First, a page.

The U.S. Corps of Engineers manages six campgrounds spaced around Pomme de Terre Lake; all offer level campsites, lantern hanging posts, picnic tables and fire rings; five have electrical hookups available, showers, dump stations and playgrounds. Fees are charged at all Corps of Engineers camping areas on Pomme de Terre Lake, except Pittsburg Landing.
- Damsite, located just above the dam, boasts 80 electric sites and 22 non-electric sites.
- Outlet Park, below the dam, contains 21 sites (14 have water and elect.). This is a canoeing and kayaking hotspot.
- Nemo Landing has 12 sites with electric and water, another 41 have electric only. Wheatland Park offers 41 sites with electric and water, plus 26 with electric only. The handicapped-accessible picnic shelter, with electricity, accommodates 75 guests.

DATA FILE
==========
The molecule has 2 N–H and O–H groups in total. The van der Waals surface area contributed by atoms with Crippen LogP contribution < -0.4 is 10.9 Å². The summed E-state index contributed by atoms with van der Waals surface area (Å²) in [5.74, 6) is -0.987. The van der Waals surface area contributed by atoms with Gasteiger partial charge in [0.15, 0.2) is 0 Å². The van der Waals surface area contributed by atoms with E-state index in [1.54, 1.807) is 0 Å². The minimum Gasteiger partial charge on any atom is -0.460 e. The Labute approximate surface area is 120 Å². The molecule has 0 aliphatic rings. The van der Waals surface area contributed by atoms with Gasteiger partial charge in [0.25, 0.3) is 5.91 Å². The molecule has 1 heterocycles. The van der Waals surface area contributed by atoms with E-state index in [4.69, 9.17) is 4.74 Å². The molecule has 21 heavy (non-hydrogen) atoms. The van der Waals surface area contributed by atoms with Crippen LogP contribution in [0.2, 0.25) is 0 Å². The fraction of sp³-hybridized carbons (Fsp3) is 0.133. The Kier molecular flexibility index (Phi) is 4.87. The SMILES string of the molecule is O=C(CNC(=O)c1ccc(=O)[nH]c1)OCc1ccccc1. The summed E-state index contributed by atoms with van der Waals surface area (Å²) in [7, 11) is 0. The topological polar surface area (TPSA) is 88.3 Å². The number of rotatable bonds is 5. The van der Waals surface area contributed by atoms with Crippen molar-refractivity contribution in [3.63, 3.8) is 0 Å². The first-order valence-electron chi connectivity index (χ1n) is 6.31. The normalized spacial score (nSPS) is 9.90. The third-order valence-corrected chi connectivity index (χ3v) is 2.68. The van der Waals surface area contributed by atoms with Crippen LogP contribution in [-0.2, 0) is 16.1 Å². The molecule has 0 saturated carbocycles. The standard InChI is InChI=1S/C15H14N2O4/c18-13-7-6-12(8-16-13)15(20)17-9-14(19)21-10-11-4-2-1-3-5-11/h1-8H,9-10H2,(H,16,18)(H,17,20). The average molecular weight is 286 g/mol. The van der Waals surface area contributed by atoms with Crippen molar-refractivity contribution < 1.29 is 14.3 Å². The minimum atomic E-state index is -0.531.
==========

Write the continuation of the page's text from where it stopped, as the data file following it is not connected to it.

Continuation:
- Lightfoot Landing has 29 sites with electric and water, including one that is handicapped-accessible. Two group campsites allow 50 guests each.
- Pittsburg Landing offers shaded, primitive sites only.
The Missouri Division of State Parks includes two state park campgrounds on opposite sides of the lake: Hermitage and Pittsburg. Both include a shower house; a beach; picnic areas; trails; coin-op laundry; available water; and a dump station (the showers, water and dump stations are turned off November through March). Both campgrounds require a two-night minimum stay on weekends, April through October. In addition to these items, Pittsburg includes a full-service marina and a shelter house.
Important note for all campgrounds in Missouri: Do not take your own firewood—use local wood only.
Big lakes aren’t your style of fishing? Central Missouri has that covered as well.